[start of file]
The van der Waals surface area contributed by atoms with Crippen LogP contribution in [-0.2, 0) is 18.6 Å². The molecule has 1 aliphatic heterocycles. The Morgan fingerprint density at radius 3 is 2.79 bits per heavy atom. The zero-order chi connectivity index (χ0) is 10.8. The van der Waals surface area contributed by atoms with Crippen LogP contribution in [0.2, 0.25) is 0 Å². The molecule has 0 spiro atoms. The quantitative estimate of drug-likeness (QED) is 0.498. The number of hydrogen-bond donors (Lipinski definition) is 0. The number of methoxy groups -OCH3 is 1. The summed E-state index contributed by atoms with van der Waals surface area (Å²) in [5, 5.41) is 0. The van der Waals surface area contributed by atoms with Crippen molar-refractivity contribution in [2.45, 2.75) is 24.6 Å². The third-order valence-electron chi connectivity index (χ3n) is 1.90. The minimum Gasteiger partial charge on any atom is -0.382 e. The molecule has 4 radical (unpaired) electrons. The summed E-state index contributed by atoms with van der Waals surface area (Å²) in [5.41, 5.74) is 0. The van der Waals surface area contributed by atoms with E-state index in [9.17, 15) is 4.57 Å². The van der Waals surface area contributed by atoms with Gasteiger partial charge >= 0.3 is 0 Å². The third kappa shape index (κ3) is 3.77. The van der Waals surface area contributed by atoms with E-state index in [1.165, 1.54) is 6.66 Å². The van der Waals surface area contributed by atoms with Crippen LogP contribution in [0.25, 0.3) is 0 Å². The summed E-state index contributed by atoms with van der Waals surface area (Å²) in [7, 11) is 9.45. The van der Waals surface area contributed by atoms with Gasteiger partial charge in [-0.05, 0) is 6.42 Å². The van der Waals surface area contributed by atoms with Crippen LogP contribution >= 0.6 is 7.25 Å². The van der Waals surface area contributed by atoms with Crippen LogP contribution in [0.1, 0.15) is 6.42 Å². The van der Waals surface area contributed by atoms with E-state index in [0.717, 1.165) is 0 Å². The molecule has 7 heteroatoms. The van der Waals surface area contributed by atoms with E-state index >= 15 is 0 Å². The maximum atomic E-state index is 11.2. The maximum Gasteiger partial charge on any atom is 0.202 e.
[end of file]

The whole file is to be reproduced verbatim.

The van der Waals surface area contributed by atoms with Crippen LogP contribution in [-0.2, 0) is 18.6 Å². The molecule has 1 aliphatic heterocycles. The Morgan fingerprint density at radius 3 is 2.79 bits per heavy atom. The zero-order chi connectivity index (χ0) is 10.8. The van der Waals surface area contributed by atoms with Crippen LogP contribution in [0.2, 0.25) is 0 Å². The molecule has 0 spiro atoms. The quantitative estimate of drug-likeness (QED) is 0.498. The number of hydrogen-bond donors (Lipinski definition) is 0. The number of methoxy groups -OCH3 is 1. The summed E-state index contributed by atoms with van der Waals surface area (Å²) in [5, 5.41) is 0. The van der Waals surface area contributed by atoms with Crippen molar-refractivity contribution in [2.45, 2.75) is 24.6 Å². The third-order valence-electron chi connectivity index (χ3n) is 1.90. The minimum Gasteiger partial charge on any atom is -0.382 e. The molecule has 4 radical (unpaired) electrons. The summed E-state index contributed by atoms with van der Waals surface area (Å²) in [5.41, 5.74) is 0. The van der Waals surface area contributed by atoms with E-state index in [9.17, 15) is 4.57 Å². The van der Waals surface area contributed by atoms with Gasteiger partial charge >= 0.3 is 0 Å². The third kappa shape index (κ3) is 3.77. The van der Waals surface area contributed by atoms with E-state index in [1.165, 1.54) is 6.66 Å². The van der Waals surface area contributed by atoms with Crippen LogP contribution in [0.25, 0.3) is 0 Å². The summed E-state index contributed by atoms with van der Waals surface area (Å²) in [7, 11) is 9.45. The van der Waals surface area contributed by atoms with Gasteiger partial charge in [-0.05, 0) is 6.42 Å². The van der Waals surface area contributed by atoms with Crippen LogP contribution >= 0.6 is 7.25 Å². The van der Waals surface area contributed by atoms with Crippen LogP contribution in [0.1, 0.15) is 6.42 Å². The van der Waals surface area contributed by atoms with E-state index in [0.717, 1.165) is 0 Å². The molecule has 7 heteroatoms. The van der Waals surface area contributed by atoms with E-state index >= 15 is 0 Å². The maximum atomic E-state index is 11.2. The maximum Gasteiger partial charge on any atom is 0.202 e.